In one of the daily emergency organization meetings, Mozambican Minister of the Interior Almerino Manhenje reminded press, UN, and relief agencies that the very Mozambicans responsible for helping salvage government infrastructure, have themselves been traumatized. In Chokwe, Chibuto and Xai Xai, entire city water systems are out of operation, yet the very people in charge of those facilities are themselves flood victims. Many lost homes and family members. They have responsibility to their homeless families at the same time they are being expected to continue working at a professional level.
"People are still licking their wounds," explained Philip Wijmans. As Country Director for ACT member LWF Mozambique, it's his job to keep things moving not only in LWF development projects, but now also with the NGOs emergency projects too. With years of overseas experience and a veteran of traumas both, natural and human-caused, he's currently taking stock of not only the health of the nation but also the health of his own workers. "Employees are paralyzed by shock. They realize they could have died."
"My neighbor woke me up shouting, "the water is coming'," said, Anselmo Mapulasse, who monitors development activities for LWF's projects in the Chokwe area. "I woke the family and we ran." Gathering his five children, his wife and her sister, the family left everything they owned in their flight. "I was most afraid for the health of the family because the way the water was coming was just to kill people."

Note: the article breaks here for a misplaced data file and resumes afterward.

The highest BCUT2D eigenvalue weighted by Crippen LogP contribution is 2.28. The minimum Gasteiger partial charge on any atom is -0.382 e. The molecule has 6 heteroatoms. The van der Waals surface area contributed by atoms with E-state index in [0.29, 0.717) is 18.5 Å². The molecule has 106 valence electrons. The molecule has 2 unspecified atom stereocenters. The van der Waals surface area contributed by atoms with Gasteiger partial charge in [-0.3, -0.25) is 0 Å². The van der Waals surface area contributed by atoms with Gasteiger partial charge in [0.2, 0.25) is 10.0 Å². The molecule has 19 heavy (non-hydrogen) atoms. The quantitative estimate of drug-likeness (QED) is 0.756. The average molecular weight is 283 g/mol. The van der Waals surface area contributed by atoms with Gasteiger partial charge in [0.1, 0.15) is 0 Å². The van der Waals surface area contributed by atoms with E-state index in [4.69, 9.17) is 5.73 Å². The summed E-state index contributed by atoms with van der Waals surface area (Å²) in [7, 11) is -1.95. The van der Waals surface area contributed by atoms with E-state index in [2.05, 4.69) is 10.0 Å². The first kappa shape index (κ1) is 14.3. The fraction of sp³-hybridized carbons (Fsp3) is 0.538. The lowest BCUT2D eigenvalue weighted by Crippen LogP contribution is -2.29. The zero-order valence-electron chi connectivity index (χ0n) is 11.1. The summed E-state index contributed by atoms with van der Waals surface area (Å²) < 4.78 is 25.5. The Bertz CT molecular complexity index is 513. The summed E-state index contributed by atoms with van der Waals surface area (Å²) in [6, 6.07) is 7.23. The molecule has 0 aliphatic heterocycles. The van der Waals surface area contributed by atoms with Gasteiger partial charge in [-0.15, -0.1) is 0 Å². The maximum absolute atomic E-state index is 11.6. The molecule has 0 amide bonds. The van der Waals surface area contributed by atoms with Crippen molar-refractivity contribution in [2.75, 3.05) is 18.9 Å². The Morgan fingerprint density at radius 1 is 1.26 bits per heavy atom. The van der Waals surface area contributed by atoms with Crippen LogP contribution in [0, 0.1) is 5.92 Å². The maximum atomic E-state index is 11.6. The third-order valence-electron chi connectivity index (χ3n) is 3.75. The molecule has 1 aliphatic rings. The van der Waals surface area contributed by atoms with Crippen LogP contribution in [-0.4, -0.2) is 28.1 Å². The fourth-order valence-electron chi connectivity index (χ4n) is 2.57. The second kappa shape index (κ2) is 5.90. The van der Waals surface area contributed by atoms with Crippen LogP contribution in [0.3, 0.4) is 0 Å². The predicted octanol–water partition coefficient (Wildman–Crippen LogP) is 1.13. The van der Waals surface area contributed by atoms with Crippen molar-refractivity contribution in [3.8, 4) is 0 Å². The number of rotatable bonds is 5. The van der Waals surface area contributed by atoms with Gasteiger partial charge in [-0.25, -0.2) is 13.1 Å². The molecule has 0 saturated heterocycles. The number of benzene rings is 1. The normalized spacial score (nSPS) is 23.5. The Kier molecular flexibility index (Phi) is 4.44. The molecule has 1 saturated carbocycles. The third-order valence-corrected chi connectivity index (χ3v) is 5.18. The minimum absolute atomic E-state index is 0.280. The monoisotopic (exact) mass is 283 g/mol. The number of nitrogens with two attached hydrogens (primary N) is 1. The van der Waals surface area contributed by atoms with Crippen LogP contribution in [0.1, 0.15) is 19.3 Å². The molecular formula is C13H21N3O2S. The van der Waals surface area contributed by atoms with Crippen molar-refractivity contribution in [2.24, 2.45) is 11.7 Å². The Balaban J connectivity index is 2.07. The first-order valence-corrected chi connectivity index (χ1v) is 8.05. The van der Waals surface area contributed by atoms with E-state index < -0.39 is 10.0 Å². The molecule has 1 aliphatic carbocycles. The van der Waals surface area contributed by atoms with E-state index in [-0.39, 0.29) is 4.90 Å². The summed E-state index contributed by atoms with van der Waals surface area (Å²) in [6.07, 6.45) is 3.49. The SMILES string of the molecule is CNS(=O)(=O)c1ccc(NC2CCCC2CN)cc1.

The next day no one could find Anselmo's brother. Only after twenty-four hours were the men reunited. Anselmo's family made their way to Chiaquelane, thirty kilometers away. He bartered an agreement with some people willing to share their home. His wife in turn prepares food for both families, preferring this infinitely more than joining the thousands nearby camping in the mud. Although Anselmo is eager to move his family back to their Chokwe home, continued rain makes them apprehensive.
Fernando Branco is a Community Development Assistant for LWF. His family and neighbors, some 15 people in all, stayed for two days atop a cement home. Though his home has since dried out, he's worried continuing rainfall. For two days the weather grounded relief helicopters destined for the Limpopo Valley. "I think now," Fernando pondered, obviously concerned over possibilities it might happen again, "it is better to run away. To take the kids to Maputo."